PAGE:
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Whose road is it, anyway?

Ox cart in MadagascarDonkeys, their panniers piled high with forage and fuelwood cut from distant fields, follow steep, narrow paths that twist and turn across a hillside in Ethiopia. Ox carts trundle slowly along the track in Madagascar, their big, metal-rimmed wooden wheels making a characteristic creaking sound that warns of their approach. Their high axles cope well with the deep furrows scoured by flash floods out of the orange-red laterite roads. For rural farmers from Albania to Zimbabwe, animals provide a perfect 'intermediate' solution to transport needs.

'Intermediate' refers to those means of transport that come between simple walking and carrying, and a large motor vehicle. Animal drawn transport, as well as bicycles, barrows, rickshaws, and many other devices for moving people and goods, falls within the category. Contrary to common perception, it does not mean a stage in technology that all must pass through to become 'developed'. Animals in both developed and developing countries often form an essential cog in the wheels of efficient transport and marketing systems and they work happily alongside newer technologies. An order placed most conveniently by mobile phone may be fulfilled most efficiently by donkey. If only policy makers and planners could accept the simple fact that using animals is in many ways forward thinking, rather than backward. Pack animals and farm carts complement tarmac roads Transport connections in Kenyaand long distance road haulage by truck. Together they make a practical, integrated 'feeder-hub' system of transport that benefits rural farmers and the rural economy. But decisions made in high places by powerful people looking for prestige tend to ignore animal drawn transport. The voice of the smallholder too often remains unheard.

Pulling power
It is not only the driven animals that must pull together. Planners and regulators, road engineers and road users need to work together to solve problems. A common one is how to overcome the damage that metal-rimmed wooden cartwheels do to new road surfaces. In Cambodia, Bangladesh and Myanmar, for example, some authorities have tried to ban all but pneumatic tyres. Madagascar was set to do the same but the ban has been put on hold, at least for the time being. Farmers, very unusually, had the opportunity to point out to transport planners that if they were prohibited from taking their ox carts, with their wooden wheels, on to the road, the road would be virtually empty since they were, in practice, almost the only users. Pneumatic tyres are not always a realistic option. Wooden cartwheels are cheaper, easily available in the villages,Pneumatic tyres are the norm in Malawi last ten to twenty years and never get a puncture. They have a very good braking system and the high clearance needed on the lesser, unmade roads and cart tracks. In India, numerous carts still have wooden wheels even though pneumatic tyres have been available since the 1950s.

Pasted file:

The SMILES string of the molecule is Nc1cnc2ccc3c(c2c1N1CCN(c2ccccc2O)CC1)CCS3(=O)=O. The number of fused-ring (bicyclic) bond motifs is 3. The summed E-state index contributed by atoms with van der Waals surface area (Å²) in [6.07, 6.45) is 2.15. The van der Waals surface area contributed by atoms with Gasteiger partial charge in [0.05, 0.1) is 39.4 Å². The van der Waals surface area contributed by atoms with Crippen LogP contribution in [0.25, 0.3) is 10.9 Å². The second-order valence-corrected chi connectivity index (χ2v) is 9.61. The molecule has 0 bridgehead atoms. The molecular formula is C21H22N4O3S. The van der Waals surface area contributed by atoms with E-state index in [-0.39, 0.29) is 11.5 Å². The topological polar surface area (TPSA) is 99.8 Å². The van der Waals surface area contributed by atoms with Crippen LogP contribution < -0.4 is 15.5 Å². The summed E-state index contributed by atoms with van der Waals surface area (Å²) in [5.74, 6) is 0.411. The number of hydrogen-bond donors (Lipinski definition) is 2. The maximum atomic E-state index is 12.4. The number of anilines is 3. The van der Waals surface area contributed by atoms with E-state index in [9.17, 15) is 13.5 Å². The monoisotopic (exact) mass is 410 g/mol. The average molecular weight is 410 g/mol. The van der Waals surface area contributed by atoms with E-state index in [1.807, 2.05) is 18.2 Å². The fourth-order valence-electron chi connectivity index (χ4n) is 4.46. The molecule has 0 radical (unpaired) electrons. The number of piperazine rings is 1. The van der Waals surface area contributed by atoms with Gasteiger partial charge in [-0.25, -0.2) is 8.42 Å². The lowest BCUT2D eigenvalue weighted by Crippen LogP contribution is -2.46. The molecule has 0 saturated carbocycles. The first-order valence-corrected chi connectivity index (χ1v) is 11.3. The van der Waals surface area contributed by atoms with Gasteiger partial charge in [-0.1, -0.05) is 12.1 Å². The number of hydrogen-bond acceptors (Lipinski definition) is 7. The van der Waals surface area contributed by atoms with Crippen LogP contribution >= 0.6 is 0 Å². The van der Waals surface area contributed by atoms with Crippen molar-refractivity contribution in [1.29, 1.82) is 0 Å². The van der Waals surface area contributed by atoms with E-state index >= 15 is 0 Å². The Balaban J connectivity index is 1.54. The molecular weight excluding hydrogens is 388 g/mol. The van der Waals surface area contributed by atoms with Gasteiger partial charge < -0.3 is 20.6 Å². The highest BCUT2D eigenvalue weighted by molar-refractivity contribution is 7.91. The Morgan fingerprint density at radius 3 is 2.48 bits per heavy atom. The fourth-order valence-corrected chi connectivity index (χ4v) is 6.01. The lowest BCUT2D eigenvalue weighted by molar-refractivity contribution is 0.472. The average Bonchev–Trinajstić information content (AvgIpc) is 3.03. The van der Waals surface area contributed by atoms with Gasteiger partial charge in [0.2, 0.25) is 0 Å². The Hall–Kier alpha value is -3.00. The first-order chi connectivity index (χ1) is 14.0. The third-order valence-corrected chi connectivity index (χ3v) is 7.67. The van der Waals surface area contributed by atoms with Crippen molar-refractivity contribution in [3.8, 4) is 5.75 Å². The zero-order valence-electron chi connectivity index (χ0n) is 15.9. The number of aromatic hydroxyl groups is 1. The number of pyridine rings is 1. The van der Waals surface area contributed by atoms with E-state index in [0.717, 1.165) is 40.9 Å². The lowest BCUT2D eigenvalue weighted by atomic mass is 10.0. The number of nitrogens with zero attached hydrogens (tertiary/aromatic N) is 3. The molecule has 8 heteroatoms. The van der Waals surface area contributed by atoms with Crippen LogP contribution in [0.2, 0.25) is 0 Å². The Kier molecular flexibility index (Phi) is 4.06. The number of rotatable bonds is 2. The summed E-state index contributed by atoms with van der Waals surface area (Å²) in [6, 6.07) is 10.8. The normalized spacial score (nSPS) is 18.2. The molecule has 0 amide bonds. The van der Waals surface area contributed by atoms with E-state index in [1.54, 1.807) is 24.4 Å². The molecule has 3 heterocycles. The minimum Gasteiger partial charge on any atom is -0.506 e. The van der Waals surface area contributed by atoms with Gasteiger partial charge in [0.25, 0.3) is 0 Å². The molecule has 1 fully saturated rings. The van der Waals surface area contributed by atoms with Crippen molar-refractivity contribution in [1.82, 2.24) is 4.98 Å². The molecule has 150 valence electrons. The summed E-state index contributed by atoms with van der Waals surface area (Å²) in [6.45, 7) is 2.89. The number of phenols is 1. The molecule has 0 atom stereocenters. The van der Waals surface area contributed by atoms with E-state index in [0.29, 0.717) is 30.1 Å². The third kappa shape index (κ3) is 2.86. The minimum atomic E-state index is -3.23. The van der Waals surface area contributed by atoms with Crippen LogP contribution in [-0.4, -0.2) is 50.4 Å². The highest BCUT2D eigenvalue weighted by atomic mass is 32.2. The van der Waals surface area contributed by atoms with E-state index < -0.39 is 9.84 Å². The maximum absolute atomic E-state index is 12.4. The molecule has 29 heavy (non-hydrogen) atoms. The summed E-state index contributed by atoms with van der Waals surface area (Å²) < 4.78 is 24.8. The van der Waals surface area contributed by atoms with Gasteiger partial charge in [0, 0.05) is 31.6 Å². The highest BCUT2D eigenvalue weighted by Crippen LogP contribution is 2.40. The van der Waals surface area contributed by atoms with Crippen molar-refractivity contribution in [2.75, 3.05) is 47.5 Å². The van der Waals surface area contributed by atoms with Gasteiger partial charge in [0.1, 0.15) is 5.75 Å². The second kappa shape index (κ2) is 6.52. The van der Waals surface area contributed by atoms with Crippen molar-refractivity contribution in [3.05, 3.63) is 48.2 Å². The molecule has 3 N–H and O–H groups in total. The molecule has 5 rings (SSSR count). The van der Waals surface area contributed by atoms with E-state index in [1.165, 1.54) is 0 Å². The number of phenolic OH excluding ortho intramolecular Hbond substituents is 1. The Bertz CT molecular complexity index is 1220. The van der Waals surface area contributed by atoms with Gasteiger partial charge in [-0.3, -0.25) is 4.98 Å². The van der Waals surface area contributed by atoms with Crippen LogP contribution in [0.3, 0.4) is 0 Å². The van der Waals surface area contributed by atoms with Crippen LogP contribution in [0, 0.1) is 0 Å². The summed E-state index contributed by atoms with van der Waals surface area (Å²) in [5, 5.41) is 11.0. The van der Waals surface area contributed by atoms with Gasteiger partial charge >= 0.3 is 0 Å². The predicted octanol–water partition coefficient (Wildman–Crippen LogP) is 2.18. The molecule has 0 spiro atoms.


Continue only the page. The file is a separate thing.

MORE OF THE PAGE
Harnessing a critical mass
If subsistence farmers are to make their way into the market economy, they need transport. But animal transport requires infrastructure in the same way that motorized transport does. Instead of petrol stations and car mechanics, animal transport needs vets, blacksmiths, cartmakers, wheelwrights and harness makers. But poor, rural, isolated farmers are not an attractive business proposition for entrepreneurial service providers. A critical mass of users is required to make such services profitable for which lateral thinking may be required. In Mali, as in other francophone West African countries, markets take place on a regular day of the week in places 20 to 30km apart. This is an easy distance by animal transport and a harness maker, for example, has access to potential new customers every day of the week. The static market with its limited catchment, as is more common in eastern and southern Africa, may be insufficient to provide a livelihood. Development plans that think in terms of markets may be more effective than development plans that think only in terms of providing services for animal drawn transport.

It's not the donkey's fault
In Cuba, drivers of motor vehicles respect slower, animal drawn road users and most will wait patiently until it is safe to overtake. But Cuba has a well-educated population and regulations are an accepted part of life. For example, operators of horse-drawn transport services must obtain and produce on demand, certificates confirming legitimate ownership of the animals and their good health. Far more common in most of the world are the bus, truck and other drivers who overtake, regardless of hazards, any animal drawn transport that 'gets in the way'. Accident rates are appalling and too often it is the humble ox cart or laden donkey that unfairly gets the blame. Road planners must find ways of coping with all road users but when, as in Uganda as recently as 2001, there are twenty road engineers for every transport planner/regulator, it seems more convenient to ignore the needs of slower road users. Separated slow lanes are an obvious solution but regulations are needed to prevent encroachment by roadside trading stalls. Enforcing legislation requiring all forms of transport to have reflectors would also help to reduce accidents.

Animal drawn transport may well become more widespread (see Focus On: Trends in traction). Planners should listen out for the sounds of approaching cartwheels.

For further information, see:
'Local transport solutions for rural development' by Paul Starkey featured in New Agriculturist 03-1 In Print and at

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1st July 2003